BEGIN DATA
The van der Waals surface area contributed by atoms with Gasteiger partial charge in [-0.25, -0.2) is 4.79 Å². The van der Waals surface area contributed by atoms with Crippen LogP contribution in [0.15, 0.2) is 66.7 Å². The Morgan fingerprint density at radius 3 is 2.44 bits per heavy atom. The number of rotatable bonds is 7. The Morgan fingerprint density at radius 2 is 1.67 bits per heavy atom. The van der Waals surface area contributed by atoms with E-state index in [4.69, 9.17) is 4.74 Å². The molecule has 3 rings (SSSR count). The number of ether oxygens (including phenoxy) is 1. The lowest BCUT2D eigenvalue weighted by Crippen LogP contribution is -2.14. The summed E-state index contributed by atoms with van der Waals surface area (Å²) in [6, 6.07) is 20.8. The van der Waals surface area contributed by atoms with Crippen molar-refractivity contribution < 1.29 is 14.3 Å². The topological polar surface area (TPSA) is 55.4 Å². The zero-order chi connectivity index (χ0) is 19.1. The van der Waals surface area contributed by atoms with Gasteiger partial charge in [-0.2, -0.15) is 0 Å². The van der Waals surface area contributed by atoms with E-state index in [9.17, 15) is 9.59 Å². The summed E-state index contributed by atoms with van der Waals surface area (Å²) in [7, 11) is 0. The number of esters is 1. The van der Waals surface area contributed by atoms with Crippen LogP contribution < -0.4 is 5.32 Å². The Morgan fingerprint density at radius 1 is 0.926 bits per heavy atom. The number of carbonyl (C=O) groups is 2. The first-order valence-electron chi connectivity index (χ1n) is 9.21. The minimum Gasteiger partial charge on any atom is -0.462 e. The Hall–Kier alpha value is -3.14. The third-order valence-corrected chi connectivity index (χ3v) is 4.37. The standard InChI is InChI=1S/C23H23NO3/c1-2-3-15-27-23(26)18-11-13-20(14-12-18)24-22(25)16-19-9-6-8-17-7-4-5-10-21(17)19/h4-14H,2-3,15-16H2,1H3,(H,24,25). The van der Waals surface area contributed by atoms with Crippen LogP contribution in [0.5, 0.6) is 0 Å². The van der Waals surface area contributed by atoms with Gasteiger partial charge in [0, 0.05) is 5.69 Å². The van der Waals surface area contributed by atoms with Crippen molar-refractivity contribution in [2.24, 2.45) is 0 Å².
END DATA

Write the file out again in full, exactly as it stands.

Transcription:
The van der Waals surface area contributed by atoms with Gasteiger partial charge in [-0.25, -0.2) is 4.79 Å². The van der Waals surface area contributed by atoms with Crippen LogP contribution in [0.15, 0.2) is 66.7 Å². The Morgan fingerprint density at radius 3 is 2.44 bits per heavy atom. The number of rotatable bonds is 7. The Morgan fingerprint density at radius 2 is 1.67 bits per heavy atom. The van der Waals surface area contributed by atoms with E-state index in [4.69, 9.17) is 4.74 Å². The molecule has 3 rings (SSSR count). The number of ether oxygens (including phenoxy) is 1. The lowest BCUT2D eigenvalue weighted by Crippen LogP contribution is -2.14. The summed E-state index contributed by atoms with van der Waals surface area (Å²) in [6, 6.07) is 20.8. The van der Waals surface area contributed by atoms with Crippen molar-refractivity contribution < 1.29 is 14.3 Å². The topological polar surface area (TPSA) is 55.4 Å². The zero-order chi connectivity index (χ0) is 19.1. The van der Waals surface area contributed by atoms with Gasteiger partial charge in [-0.2, -0.15) is 0 Å². The van der Waals surface area contributed by atoms with E-state index in [9.17, 15) is 9.59 Å². The summed E-state index contributed by atoms with van der Waals surface area (Å²) in [7, 11) is 0. The number of esters is 1. The van der Waals surface area contributed by atoms with Crippen LogP contribution < -0.4 is 5.32 Å². The Morgan fingerprint density at radius 1 is 0.926 bits per heavy atom. The number of carbonyl (C=O) groups is 2. The first-order valence-electron chi connectivity index (χ1n) is 9.21. The minimum Gasteiger partial charge on any atom is -0.462 e. The Hall–Kier alpha value is -3.14. The third-order valence-corrected chi connectivity index (χ3v) is 4.37. The standard InChI is InChI=1S/C23H23NO3/c1-2-3-15-27-23(26)18-11-13-20(14-12-18)24-22(25)16-19-9-6-8-17-7-4-5-10-21(17)19/h4-14H,2-3,15-16H2,1H3,(H,24,25). The van der Waals surface area contributed by atoms with Crippen LogP contribution in [0.5, 0.6) is 0 Å². The van der Waals surface area contributed by atoms with Gasteiger partial charge in [0, 0.05) is 5.69 Å². The van der Waals surface area contributed by atoms with Crippen molar-refractivity contribution in [2.24, 2.45) is 0 Å².